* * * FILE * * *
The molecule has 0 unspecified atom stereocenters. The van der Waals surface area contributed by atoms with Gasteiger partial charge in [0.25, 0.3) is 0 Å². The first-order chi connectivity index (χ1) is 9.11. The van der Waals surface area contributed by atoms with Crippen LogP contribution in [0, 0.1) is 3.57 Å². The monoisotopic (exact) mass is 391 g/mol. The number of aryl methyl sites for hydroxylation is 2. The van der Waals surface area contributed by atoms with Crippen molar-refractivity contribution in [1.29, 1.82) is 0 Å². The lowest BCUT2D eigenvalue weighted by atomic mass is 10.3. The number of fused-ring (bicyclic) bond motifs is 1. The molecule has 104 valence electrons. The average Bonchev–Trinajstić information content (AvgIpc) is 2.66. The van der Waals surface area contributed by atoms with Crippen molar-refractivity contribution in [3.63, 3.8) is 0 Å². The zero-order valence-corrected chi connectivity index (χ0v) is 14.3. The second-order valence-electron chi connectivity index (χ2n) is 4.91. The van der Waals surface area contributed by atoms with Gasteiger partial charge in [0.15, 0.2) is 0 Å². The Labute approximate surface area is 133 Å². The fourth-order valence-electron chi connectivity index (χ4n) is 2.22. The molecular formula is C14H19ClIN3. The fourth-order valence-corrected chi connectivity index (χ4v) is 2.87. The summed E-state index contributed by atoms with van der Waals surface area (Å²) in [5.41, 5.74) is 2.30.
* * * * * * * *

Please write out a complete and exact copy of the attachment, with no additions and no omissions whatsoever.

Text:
The molecule has 0 unspecified atom stereocenters. The van der Waals surface area contributed by atoms with Gasteiger partial charge in [0.25, 0.3) is 0 Å². The first-order chi connectivity index (χ1) is 9.11. The van der Waals surface area contributed by atoms with Crippen LogP contribution in [0, 0.1) is 3.57 Å². The monoisotopic (exact) mass is 391 g/mol. The number of aryl methyl sites for hydroxylation is 2. The van der Waals surface area contributed by atoms with Crippen molar-refractivity contribution in [1.29, 1.82) is 0 Å². The lowest BCUT2D eigenvalue weighted by atomic mass is 10.3. The number of fused-ring (bicyclic) bond motifs is 1. The molecule has 104 valence electrons. The average Bonchev–Trinajstić information content (AvgIpc) is 2.66. The van der Waals surface area contributed by atoms with Crippen molar-refractivity contribution in [3.63, 3.8) is 0 Å². The zero-order valence-corrected chi connectivity index (χ0v) is 14.3. The second-order valence-electron chi connectivity index (χ2n) is 4.91. The van der Waals surface area contributed by atoms with Gasteiger partial charge in [0.15, 0.2) is 0 Å². The Labute approximate surface area is 133 Å². The fourth-order valence-electron chi connectivity index (χ4n) is 2.22. The molecular formula is C14H19ClIN3. The fourth-order valence-corrected chi connectivity index (χ4v) is 2.87. The summed E-state index contributed by atoms with van der Waals surface area (Å²) in [5.41, 5.74) is 2.30.